Agricultural and Forest Entomology

Cover image for Vol. 17 Issue 2

Edited By: Allan D. Watt, Hefin Jones and Barbara Ekbom

Impact Factor: 1.556

ISI Journal Citation Reports © Ranking: 2013: 24/90 (Entomology)

Online ISSN: 1461-9563

Associated Title(s): Ecological Entomology, Insect Conservation and Diversity, Insect Molecular Biology, Medical and Veterinary Entomology, Physiological Entomology, Systematic Entomology

Virtual Issue - Pests in Agriculture and Forestry Nov 2011


Pests in Agriculture and Forestry

Pests in Agriculture and Forestry

Insects continue to be a major limiting factor to production in our fields and forests. New challenges include understanding the consequences of climate change and expansion of species’ geographical distribution for plant and forest protection. In addition, because methods of controlling pests may have serious and negative impacts on biological diversity and ecosystem functions it is necessary to consider pest management in a wide context. A fundamental requirement for work with insect pests is an increase in our knowledge about the interactions between pests and their abiotic and biotic environment. Biological control is often an important component of pest management strategies and an understanding of the spatial and temporal dynamics of natural enemies will improve these strategies. This virtual issue includes recent contributions to Agricultural and Forest Entomology that illustrate the diversity of research conducted in this important area of entomology. Studies from all over the globe including diverse ecological systems are represented in this issue. We hope that these examples of articles can serve as an inspiration to future contributors to Agricultural and Forest Entomology so we can continue to publish papers with broad appeal to our readers.

Climate change scenarios and models yield conflicting predictions about the future of an invasive species in North America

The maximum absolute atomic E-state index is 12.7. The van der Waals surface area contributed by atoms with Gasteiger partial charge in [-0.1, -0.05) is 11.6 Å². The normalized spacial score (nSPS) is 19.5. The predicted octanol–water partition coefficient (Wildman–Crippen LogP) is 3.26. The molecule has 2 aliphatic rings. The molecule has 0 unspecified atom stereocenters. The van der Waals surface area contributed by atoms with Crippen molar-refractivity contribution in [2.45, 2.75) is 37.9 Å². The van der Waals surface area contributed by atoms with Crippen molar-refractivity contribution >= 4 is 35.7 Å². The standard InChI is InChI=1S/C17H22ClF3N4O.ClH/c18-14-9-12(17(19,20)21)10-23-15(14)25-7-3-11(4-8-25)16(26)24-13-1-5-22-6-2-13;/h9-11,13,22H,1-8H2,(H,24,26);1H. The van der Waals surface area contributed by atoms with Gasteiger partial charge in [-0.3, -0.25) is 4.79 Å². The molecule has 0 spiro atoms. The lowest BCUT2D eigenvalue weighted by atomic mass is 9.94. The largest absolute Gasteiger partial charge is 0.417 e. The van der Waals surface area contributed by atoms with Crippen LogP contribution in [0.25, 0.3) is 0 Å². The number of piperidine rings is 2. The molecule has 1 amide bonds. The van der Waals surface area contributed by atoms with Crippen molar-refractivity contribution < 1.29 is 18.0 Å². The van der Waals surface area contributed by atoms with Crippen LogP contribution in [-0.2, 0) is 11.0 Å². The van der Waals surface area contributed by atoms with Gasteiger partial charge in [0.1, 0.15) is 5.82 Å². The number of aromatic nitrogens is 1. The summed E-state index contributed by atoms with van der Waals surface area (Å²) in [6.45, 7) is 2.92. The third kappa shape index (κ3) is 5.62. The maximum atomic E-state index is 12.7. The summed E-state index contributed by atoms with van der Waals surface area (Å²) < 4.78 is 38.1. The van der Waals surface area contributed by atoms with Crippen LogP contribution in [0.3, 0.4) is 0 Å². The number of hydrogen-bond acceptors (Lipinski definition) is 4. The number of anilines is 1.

Anna K. Mika and Jonathan A. Newman

The impact of an insecticide on insect flower visitation and pollination in an agricultural landscape
Claire Brittain, Riccardo Bommarco, Marco Vighi, Stefania Barmaz, Josef Settele and Simon G. Potts

Individual growth rates do not predict aphid population densities under altered atmospheric conditions
Edward B. Mondor, Caroline S. Awmack and Richard L. Lindroth

Efficacy of the entomopathogenic nematodes Steinernema kraussei and Heterorhabditis megidis against the black vine weevil Otiorhynchus sulcatus in open field-grown strawberry plants
Solveig Haukeland and Theodora Lola-Luz

Flight ability and reproductive development in newly-emerged pine weevil Hylobius abietis and the potential effects of climate change
Janine Y. Tan, David Wainhouse, Keith R. Day and Geoffrey Morgan

Facilitation in bark beetles: endemic mountain pine beetle gets a helping hand
Gregory D. Smith, Allan L. Carroll and B. Staffan Lindgren

Risk posed by the invasive defoliator Uraba lugens to New Zealand native flora
Toni M. Withers, Karina J.B. Potter, Shaun A. Forgie, Quentin E. Paynter and Darren J. Kriticos

The constraints of selecting for insect resistance in plantation trees
Martin L. Henery

Enhancing rape pollen beetle parasitism within sown flower fields along a landscape complexity gradient
Barbara E. Scheid, Carsten Thies and Teja Tscharntke

Arthropod diversity and community composition on wild and cultivated rice
Yolanda H. Chen and Carmencita C. Bernal

Relating rainfall and vegetation greenness to the biology of spur-throated and Australian plague locusts
Martin J. Steinbauer

Optimizing biocontrol using phenological day degree models: the European earwig in pipfruit orchards
Rob Moerkens, Bruno Gobin, Gertie Peusens, Herman Helsen, Richard Hilton, Hazem Dib, David Max Suckling and Herwig Leirs

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